Commissioner candidates square off in Yadkin race
As Nov. 2 nears, the four remaining candidates for the Yadkin County Board of Commissioners have begun to distinguish themselves.
The candidates have identified their priorities and sharpened their plans for improving the county’s economy, which include expanding the water system and improving the schools.
One Democrat, Larry Worth Vestal; and three Republicans, Roger L. Evans, Kim Clark Phillips and Brady Wooten, are running for the three seats being contested.
The top two vote-getters will each serve a four-year term. The third-place finisher will serve a two-year term.
Allen Sneed, a Republican, is running unopposed for a two-year term. Sneed is already a member of the new board, but he must still participate and be elected in the general election.
Sneed was filling the remainder of the term vacated by Josh Baity. Baity resigned in June 2003, and Evans was appointed to fill the seat until the 2004 election.
Sneed, 70, beat Chad Wagoner and George Rouchard in a Republican primary for that seat.
Commissioners Lloyd Davis, Brent Hunter and Johnny Myers chose not to run for re-election, creating openings for three new commissioners.
Larry Worth Vestal, 56, said his top priority would be to support local agriculture. Yadkin consists primarily of farmland. Farming has been a longtime contributor to Yadkin’s economy.
Vestal, a retired manager with the N.C. Employment Security Commission, said he would focus on recruiting jobs. Unifi Inc. cut positions in 2000-01 and Sara Lee Corp. closed its Yadkin plant in 2001.
Incumbent Roger Evans, 55, has been known as a fiscal conservative. On many spending items this year, he either abstained or voted against them.
Although he said he wants to improve Yadkin’s schools, he voted against the county taking out a $6 million school loan for high-school-expansion projects. Evans, however, recently voted for spending about $474,000 for the animal shelter.
He said he voted against the school loan because of the way it was handled.
Evans, who retired from Westinghouse, said he uses a “common-sense approach.” He voted against the current budget that included a 5-cent increase in the propery-tax rate. Evans said that if he wins, he wants to “keep taxes as low as possible,” although the school loan might require a tax increase.
“When a previous board has obligated you, sometimes your hands are tied,” Evans said.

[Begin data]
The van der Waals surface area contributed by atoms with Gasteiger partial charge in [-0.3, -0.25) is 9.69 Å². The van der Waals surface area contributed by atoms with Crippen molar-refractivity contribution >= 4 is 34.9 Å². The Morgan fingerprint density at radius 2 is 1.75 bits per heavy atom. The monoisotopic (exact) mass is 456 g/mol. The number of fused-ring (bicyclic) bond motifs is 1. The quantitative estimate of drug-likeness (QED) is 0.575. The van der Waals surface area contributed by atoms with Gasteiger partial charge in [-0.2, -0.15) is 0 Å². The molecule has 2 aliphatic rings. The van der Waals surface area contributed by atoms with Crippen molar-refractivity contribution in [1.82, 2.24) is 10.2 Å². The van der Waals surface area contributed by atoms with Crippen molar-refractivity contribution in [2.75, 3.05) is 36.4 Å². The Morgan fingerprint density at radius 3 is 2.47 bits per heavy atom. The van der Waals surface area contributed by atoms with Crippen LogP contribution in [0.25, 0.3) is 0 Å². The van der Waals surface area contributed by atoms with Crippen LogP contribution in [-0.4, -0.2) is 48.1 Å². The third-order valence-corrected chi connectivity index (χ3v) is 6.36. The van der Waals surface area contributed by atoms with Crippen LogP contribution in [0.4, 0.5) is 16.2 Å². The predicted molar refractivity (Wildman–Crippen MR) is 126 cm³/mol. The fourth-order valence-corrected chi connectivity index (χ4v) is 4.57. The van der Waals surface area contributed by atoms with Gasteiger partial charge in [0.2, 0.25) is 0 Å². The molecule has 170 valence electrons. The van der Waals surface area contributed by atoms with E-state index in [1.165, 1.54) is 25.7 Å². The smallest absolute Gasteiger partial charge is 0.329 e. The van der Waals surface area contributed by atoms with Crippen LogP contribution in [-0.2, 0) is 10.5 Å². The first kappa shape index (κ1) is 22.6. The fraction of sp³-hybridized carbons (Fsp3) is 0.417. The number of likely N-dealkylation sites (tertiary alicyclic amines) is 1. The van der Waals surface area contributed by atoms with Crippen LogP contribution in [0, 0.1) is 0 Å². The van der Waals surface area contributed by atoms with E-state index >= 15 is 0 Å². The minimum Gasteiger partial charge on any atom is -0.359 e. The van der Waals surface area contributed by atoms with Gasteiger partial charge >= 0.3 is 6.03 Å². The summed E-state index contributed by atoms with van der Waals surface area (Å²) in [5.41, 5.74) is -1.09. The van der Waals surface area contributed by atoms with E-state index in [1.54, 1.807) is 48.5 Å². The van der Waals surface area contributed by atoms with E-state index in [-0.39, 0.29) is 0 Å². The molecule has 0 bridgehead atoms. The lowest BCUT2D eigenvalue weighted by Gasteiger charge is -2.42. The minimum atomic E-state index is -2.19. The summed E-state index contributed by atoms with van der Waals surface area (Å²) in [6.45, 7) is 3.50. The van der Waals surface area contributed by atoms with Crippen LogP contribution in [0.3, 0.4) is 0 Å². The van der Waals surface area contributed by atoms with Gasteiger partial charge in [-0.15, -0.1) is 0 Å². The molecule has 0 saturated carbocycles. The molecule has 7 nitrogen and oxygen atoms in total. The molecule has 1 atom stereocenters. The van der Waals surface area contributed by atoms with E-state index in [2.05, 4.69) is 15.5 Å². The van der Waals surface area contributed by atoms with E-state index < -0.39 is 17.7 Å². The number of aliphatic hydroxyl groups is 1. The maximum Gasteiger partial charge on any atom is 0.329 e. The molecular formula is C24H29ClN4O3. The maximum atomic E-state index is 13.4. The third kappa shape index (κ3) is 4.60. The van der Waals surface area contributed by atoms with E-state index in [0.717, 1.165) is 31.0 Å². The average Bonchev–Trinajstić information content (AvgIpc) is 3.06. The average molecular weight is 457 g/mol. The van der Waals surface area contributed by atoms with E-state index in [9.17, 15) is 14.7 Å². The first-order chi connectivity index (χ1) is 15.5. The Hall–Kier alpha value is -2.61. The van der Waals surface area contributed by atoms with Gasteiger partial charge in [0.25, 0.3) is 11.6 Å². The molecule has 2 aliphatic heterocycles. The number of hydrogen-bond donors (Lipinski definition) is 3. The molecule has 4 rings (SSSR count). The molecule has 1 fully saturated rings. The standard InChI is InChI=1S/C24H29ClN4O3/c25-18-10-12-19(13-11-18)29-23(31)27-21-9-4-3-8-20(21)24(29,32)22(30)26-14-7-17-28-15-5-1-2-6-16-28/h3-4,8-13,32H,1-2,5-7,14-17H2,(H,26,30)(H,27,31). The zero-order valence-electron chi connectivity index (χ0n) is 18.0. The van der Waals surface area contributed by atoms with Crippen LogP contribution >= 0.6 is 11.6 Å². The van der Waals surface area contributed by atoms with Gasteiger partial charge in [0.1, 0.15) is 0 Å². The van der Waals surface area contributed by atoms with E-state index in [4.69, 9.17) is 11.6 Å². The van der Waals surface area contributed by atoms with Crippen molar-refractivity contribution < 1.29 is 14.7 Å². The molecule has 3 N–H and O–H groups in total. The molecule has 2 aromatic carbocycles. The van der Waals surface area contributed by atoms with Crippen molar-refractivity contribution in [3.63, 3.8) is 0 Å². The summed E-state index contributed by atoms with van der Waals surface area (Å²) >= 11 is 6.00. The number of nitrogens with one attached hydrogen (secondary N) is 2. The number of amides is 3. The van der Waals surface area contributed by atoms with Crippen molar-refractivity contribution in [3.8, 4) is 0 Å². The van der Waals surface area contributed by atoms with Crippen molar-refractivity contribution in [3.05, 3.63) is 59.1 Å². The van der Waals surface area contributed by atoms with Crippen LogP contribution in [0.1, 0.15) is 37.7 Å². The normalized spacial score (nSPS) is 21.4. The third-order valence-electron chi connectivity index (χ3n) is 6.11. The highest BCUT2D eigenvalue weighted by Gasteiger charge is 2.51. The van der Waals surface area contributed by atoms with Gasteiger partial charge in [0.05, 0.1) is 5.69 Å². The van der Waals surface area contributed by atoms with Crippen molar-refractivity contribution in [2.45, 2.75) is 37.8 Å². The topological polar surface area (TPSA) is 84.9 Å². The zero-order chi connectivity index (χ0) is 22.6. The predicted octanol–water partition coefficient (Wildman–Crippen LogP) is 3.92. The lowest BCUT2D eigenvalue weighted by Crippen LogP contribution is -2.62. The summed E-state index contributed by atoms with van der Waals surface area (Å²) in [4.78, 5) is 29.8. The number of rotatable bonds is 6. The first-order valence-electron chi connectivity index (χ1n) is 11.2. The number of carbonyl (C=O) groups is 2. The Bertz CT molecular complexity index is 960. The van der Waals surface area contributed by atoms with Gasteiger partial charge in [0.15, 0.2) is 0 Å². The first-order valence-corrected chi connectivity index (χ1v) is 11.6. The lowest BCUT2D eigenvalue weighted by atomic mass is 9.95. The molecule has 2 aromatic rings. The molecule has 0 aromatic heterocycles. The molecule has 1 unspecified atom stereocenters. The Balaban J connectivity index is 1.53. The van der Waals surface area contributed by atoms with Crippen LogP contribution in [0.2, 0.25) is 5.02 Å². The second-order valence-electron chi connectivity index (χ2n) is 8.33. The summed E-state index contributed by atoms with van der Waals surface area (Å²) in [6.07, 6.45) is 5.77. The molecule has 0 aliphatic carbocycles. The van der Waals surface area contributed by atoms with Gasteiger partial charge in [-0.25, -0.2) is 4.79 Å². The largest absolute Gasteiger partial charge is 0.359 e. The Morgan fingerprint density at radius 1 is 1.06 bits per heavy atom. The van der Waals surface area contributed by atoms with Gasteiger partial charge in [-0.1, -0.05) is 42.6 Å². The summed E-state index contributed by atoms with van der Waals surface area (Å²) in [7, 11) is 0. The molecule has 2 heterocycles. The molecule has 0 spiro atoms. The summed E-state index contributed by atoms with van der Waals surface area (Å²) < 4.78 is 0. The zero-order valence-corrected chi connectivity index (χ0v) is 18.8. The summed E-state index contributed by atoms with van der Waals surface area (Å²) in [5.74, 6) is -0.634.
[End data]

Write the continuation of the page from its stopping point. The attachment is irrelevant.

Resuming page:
Phillips, 46, said she wants to create and implement a five-year plan for Yadkin County. The plan would deal with short- and long-term needs, she said.
She supports building a water and sewer system that connects all towns in the county. She also supports school construction, the wine industry and attracting new industries and businesses.
Phillips is a research associate at Wake Forest University.
Wooten, 62, said that the county should focus on education.
“Teachers, as well as parents, are the foundation of how our children conduct themselves in adulthood,” Wooten said in a statement.
Wooten is a member of the local Citizens for a Sound Economy, a national group that advocates for lower taxes. He said that he is “100 percent against raising taxes.”
County Manager Cecil Wood has said that a tax increase is probably needed to help pay for the $6 million school loan that commissioners approved.
Wooten said that he would remain committed an anti-tax-increase pledge he signed months ago. Citizens for a Sound Economy distributed the pledge.
Wooten and Sneed are the only candidates who have signed the pledge.
Wooten said that if the Local Government Commission authorizes the school loan, he would use “zero-based budgeting justify each line item.”
That budgeting system would determine if allocations for any items could be eliminated or increased, he said.
“I’m committed not to increase taxes unless the voters approve a bond issue that calls for a tax increase,” Wooten said.
• Titan Barksdale can be reached at 727-7369 or at email@example.com